The tradition of the government leak goes well back in history, even predating its most famous practitioner, the anonymous-until-deceased "Deep Throat", but in the years since the Vietnam War the increasingly broad secrecy around government operations, in a kind of developing "classification culture" has driven a massive increase in the number and regularity of leaks. Generally, they fall into two categories - ideological and political. Political leaks are by far the most common - when one faction or party leaks classified information that advances their specific agenda, makes them look good or tarnishes their opposition. These are really just another case of elected officials using journalists to advance political goals, but they at least also have the benefit of increasing transparency, however secondary or unintended that goal might be. Better, from a societal point of view, is the much more rare ideological leak, where a government employee is aware of something the government is keeping secret that truly offends the conscience. In a long tradition from Ellsberg to Manning they work with journalists to expose the information, and usually pay a high price for doing so.
There is often some confusion between a leaker and a 'whisle blower', which is not terribly surprising because there can be some significant overlap, especially in those cases where the driving force is ideology or morality. But in the main, it is not helpful to conflate the two. A whistle blower may provide classified information to a journalist in order to draw attention to a particular act of wrongdoing, often criminal, being covered up by government leaders, but the whistle blower's goal is not exposure qua exposure, but rather to correct and/or punish behaviors and address grievances. The more common leak has no agenda beyond exposure, and no expectation that anything other than political leverage might come of it. However, under the foul GW Bush administration, and increasingly under Barack Obama, both leakers and whistle blowers are routinely prosecuted, punished and ostracized. even as the government nullifies their efforts to invoke change behind state secrets and national security claims - claims that, interestingly, cannot themselves be verified or adjudicated.
Romney accuses Obama of leaking classified information for political purposes. People in congress stand up and rail in apparent anguish at these criminal acts. In a classic window into the worldview of the political leadership, it is the leak that threatens national security, not the underlying facts and actions themselves. There is no compunction around committing the war crimes, terrorist acts and routine violations of sovereignty, only about letting the people who elected them actually know about them. So Congress hears the complaints from all around them, so it becomes clear that Something Must Be Done. But this is a hard problem - it is Congress itself, between the elected representatives and their staffers, that relies most heavily on tactical leaks for political gain. So they must be very careful in crafting any legislation to address this "problem" - it must appear to be functional without actually being effective. Where to turn for such an advanced level of corruption and cynicism? Why, Diane Feinstein of course.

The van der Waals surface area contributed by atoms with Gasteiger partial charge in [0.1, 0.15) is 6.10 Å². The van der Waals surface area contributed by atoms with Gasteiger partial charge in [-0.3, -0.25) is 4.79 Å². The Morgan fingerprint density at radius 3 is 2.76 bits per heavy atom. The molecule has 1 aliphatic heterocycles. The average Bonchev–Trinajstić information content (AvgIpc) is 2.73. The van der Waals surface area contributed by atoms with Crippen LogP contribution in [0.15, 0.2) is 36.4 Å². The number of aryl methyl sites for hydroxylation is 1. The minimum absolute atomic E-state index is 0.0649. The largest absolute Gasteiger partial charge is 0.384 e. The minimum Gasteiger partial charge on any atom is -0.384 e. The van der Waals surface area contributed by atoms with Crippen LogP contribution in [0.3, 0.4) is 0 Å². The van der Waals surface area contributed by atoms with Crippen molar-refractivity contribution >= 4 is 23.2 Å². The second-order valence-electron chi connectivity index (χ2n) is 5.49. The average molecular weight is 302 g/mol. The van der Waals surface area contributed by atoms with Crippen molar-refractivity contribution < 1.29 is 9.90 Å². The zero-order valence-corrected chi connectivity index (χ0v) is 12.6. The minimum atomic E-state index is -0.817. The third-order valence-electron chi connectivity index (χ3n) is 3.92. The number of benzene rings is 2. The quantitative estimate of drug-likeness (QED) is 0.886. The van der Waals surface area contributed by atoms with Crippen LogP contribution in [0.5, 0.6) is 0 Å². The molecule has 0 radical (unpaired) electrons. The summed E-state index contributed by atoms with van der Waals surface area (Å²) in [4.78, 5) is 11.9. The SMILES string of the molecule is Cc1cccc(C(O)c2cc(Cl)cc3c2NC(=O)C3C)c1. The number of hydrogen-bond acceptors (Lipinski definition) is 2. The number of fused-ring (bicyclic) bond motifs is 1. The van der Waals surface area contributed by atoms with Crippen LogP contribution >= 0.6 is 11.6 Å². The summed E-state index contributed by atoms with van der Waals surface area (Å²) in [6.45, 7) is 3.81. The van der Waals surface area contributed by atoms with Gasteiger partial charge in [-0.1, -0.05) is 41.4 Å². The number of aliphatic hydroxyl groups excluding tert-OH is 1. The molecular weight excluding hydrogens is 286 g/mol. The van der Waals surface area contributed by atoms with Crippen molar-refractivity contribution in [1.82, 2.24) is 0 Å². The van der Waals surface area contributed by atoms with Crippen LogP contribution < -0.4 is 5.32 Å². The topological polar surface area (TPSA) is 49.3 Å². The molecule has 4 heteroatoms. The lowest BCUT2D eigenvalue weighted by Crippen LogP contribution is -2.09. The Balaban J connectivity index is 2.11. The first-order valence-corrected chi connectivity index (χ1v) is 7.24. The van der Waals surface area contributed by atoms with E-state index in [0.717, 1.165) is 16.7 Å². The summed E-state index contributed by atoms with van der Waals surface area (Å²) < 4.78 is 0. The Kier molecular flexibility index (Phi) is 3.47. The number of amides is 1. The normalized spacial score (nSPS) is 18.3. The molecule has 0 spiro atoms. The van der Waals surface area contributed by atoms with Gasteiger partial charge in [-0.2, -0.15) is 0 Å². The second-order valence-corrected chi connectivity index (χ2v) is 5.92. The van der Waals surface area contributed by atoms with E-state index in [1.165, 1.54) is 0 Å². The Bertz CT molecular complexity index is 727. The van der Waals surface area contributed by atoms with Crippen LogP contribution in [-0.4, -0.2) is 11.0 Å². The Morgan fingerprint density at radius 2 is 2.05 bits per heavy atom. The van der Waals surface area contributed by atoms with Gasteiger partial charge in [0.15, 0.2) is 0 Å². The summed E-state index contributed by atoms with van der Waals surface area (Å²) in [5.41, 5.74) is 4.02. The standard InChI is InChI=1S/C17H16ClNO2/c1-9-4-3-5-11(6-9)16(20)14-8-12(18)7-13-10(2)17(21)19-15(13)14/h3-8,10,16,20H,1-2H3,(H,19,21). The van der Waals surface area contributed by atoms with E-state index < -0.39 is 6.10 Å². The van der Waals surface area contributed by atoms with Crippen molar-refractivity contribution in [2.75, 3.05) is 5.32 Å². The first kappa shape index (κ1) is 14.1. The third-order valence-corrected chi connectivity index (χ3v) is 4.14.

Senator Feinstein's bill, approved by the Senate Intelligence Committee today, would make the so-called 'background brieifings' typically provided by intelligence agency analysts illegal. Analysts could still speak on the record, but only the agency Director, Deputy Director or Public Affairs officers could “provide background or off-the-record information regarding intelligence activities to the media.” There. That should solve the problem, right? Or maybe not. From the Washington Post:
Feinstein acknowledged that she knew of no evidence tying those leaks or others to background sessions, which generally deal broadly with analysts’ interpretations of developments overseas and avoid discussions of the operations of the CIA or other spy services.
There, you see? The answer is apparently draconian measures that actually make it harder for government to function while completely failing to address the problem of classified leaks.
Everyone knows what the problem is, and how to fix it. The American government classifies far too much information, including banal everyday documents and communications that have no basis for secrecy. As a result, no one takes the classification of documents particularly seriously, and having access to classified material only provides yet another source of political leverage to those who wish to make use of it. If only truly critical intelligence and national security information was classified, people would have a much greater tendency to protect that data, and the government would find it much harder to conceal everything from criminal activity to stupid errors in judgement. Which is ultimately why the culture of secrecy will only grow, and there will be a corresponding rise in leaks.
There is a very interesting paradox in all this. The American corporate press has become, if not a lapdog at least a dog on a very short leash, more often acting as 'stenographers' in the words of Glenn Greenwald, happily writing "Shape of the Earth - Opinions Differ" stories and accepting without challenge the most blatant of lies. And yet, when presented with a leak, even one as sensitive as the recent "Presidential Kill List" and "Stuxnet" stories, they still seem to have a vestigial attachment to the original principles of news reporting and, much to the chagrin of their corporate ownership, actually serve their most hallowed purpose and publish the 'scoop'. For all the cries from government itself about the danger in leaking classified information, it is government itself that thrives on those leaks - and the leaks may be the only thing remaining that drives real journalism.